Now that the sun doesn’t go down until 8 p.m. and the weather is much nicer, why not spice up your running routine by hitting the trails? You’ll get to enjoy stunning views that will inspire you to keep going.
Some trail runners prefer the challenge of conquering the most rugged of terrains while others thoroughly enjoy the calming effect of a relaxed run through a soft, tree-lined dirt path.
Winter is upon us and for most of the country that means road and trail access is limited. For a lot of runners this may mean that training suffers in favor of eggnog and pumpkin pie.
Running in the city or in the gym can get very boring after a few miles. This is where trails come in. Change your running environment and make it more fun and challenging by going swapping out hard asphalt for softer ground, which is easier on the legs anyways.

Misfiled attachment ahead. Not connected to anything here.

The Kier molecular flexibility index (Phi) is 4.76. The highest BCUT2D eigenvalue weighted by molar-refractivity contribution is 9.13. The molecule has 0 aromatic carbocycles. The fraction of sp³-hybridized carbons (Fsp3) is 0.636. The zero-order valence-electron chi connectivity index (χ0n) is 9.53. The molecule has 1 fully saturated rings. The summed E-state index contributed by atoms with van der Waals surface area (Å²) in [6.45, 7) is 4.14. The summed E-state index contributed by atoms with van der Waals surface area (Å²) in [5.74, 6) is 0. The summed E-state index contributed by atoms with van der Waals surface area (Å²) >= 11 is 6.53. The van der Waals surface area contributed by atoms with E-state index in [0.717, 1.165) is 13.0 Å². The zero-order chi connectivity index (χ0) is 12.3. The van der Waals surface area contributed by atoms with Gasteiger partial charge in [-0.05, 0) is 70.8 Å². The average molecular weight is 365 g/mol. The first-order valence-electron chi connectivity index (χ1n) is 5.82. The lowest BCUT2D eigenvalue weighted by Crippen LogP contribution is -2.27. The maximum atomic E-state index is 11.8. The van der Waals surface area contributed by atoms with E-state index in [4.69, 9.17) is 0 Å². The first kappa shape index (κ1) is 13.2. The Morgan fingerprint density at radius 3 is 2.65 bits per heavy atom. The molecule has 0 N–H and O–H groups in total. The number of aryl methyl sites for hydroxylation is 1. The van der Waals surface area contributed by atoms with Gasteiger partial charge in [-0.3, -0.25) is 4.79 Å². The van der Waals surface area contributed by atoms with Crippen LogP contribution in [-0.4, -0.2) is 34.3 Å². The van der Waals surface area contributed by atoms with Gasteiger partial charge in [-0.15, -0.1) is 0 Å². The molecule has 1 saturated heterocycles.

Days are longer and temperatures are higher – the perfect excuse to change your running environment. Many people opt for trails because of the scenic and stimulating views. That’s not all; they swap out the hard asphalt for softer ground as soon as possible because it’s easier on their legs and knees.
We trail runners fancy ourselves a wild and dirty bunch. But sometimes, even the most rugged are forced to clean up and fall in line.
Outdoor sports like hiking and trail running are perfectly simple in a way many other sports are not.
Runners’ high is not just an expression; it’s a scientific fact, as studies have shown.
Allison Pattillo—Trail runners gathered June 20-22 in Estes Park, Colo., to talk gear, share tips and learn more about the sport at the first Estes Trail Ascent Conference.